Setting up on Day 1 and packing up on the last day of any fair or bazaar can be a great deterrent for some, but I do it because of my advocacy - making handmade/locally formulated and cruelty-free goods packaged sustainably available to everyone. More than the profit (believe me, income at these events can be unpredictable!), fairs and bazaars give me an opportunity to share my advocacy face to face. I get to explain the reason behind the plastic-free packaging, the purpose of refills, the necessity of reusables, the value of natural ingredients - it's because there is no Planet B - when someone cares to listen.
It can be crazy-exhausting and disheartening - for a social introvert like me - dealing with different people, most of whom are either not familiar with or reject the idea of living plastic-free or low/zero-waste, or are plain indifferent. There are those who eye me like I'm from another planet and then there are those who say stuff like "gumagana ba talaga yan?". It also hurts when people haggle for a "better" price, not considering the time, energy, thought processes, testing, and cost of raw materials that go into producing each handmade item. Fairs and bazaars don't make a good venue for explaining these things especially when the audience is not targeted - merchants like me end up on the losing end because goers prefer to just browse then move on and not listen to what we have to say.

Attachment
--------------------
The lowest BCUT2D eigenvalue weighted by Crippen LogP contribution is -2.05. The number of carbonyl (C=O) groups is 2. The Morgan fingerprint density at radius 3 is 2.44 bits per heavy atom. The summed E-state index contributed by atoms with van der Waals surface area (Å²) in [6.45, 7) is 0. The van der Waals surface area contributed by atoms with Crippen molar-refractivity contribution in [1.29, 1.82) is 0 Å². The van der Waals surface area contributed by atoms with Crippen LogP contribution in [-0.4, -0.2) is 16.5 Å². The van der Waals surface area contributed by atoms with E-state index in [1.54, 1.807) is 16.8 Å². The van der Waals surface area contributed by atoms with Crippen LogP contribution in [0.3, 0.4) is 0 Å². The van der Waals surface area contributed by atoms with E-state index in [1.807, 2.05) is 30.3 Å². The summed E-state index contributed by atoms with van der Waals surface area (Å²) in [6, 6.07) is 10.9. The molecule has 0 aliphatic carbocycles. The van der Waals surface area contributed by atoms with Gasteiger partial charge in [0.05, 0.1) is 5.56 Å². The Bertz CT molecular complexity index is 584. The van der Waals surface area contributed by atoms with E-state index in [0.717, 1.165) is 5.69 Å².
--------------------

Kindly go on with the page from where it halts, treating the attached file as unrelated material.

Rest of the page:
It's still difficult for me to call attention to my booth like "I'm selling something-something! Would you like to try?" which I am trying my best to overcome. Currently, the most I would do is say hello and if they show interest, then I start talking. I admit, this affects sales 😅 That aside, I am slowly teaching myself to remove any prejudice I have of potential buyers because it's still Planet > Profit. Maybe they will pause and listen to me yak about glass bottles and how to use the solid shampoos, or poke around the display, maybe read the little frame of Our Story. Maybe they will purchase an item or walk on to the next booth. For a few days at least, I get the chance to show people that there is a solution to the plastic problem and that's all of us.
It will take time before sustainable goods become commonplace in mainstream bazaars, but I hope that you will find more and more of us effecting a positive change at the next one you visit.